But the discussion went beyond the normal debate of pro versus anti hunting. It became an issue of compassion. Are we a nation of animal lovers or not?

The debate stirred up party vs party differences, and the perception of the Conservative Party as the ‘nasty’ party was reignited. It’s hard to know exactly how much of an impact this debate had on the election result as a whole, but it’s generally recognised that it cost the Conservative Party a lot of votes. It may even have cost them seats.

Killing foxes

The result was that the Conservative Party won the election but quickly dropped the manifesto promise to hold a free vote on repeal of the Hunting Act. A massive switch from just weeks before.

Quickly after the election came another hunting-related battle, this time fought on the grounds of a beloved institution – the National Trust. NT members put forward a motion asking for trail hunting to be banned from National Trust property – if successful, hunts would have lost a significant amount of the land they use and could have resulted in some hunts having to close down.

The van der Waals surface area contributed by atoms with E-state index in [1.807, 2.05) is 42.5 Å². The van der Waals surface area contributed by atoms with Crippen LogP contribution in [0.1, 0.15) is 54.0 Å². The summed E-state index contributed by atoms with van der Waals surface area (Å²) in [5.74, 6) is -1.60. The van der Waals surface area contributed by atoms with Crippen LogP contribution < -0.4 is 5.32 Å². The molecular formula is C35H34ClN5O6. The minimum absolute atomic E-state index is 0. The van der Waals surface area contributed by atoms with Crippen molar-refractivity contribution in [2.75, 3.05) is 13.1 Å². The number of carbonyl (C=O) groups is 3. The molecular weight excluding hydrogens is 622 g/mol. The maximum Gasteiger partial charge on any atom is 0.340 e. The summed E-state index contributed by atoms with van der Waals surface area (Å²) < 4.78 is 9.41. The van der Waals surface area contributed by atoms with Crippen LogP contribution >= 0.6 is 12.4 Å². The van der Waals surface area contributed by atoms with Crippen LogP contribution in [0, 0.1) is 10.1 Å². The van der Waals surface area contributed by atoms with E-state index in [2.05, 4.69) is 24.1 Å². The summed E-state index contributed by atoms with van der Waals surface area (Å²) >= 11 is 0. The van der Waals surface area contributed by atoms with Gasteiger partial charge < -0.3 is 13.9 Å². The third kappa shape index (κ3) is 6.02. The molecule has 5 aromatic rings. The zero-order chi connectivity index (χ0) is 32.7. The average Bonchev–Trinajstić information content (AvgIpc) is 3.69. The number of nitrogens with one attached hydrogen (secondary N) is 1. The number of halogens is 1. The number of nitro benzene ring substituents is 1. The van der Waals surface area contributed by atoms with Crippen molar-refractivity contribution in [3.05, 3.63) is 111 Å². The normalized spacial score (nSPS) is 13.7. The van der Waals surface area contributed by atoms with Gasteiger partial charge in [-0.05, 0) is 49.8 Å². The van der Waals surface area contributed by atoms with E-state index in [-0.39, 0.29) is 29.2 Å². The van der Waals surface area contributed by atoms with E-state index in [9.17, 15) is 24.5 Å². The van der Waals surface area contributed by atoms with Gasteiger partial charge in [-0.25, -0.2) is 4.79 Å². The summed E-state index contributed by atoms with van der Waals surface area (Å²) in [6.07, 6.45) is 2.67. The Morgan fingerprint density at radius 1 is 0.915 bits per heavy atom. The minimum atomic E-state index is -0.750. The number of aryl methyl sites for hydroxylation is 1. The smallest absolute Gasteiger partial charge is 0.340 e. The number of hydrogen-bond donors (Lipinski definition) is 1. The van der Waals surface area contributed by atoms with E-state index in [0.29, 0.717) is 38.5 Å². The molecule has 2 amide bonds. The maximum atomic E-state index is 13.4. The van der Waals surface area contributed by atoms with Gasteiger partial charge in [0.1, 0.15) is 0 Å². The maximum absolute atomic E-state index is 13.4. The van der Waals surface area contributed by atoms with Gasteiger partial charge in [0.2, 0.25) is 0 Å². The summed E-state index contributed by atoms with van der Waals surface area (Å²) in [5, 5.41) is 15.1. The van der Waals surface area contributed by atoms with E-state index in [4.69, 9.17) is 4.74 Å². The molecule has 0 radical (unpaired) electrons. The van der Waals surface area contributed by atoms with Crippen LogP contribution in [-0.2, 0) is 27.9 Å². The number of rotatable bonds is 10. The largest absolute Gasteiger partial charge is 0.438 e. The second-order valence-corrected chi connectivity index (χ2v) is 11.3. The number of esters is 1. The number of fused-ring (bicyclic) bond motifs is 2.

The National Trust issue was not a simple one. The crux of it was the term ‘trail’ hunting and what that actually means. Most people’s understanding – guided by the National Trust’s advice – was that ‘trail’ hunting is a legal activity whereby hunts follow an artificial trail and do not kill animals.

If that was true, then of course most people wouldn’t vote to ban it – why would they? But again, if that was true, this motion would never have been put forward, as no-one was trying to ban legal hunting from NT land.

This reality of trail hunting is very much disputed. Evidence gathered for ten years or more events shows trail hunts repeatedly chasing and killing foxes, deer and hares.

Animal-based scent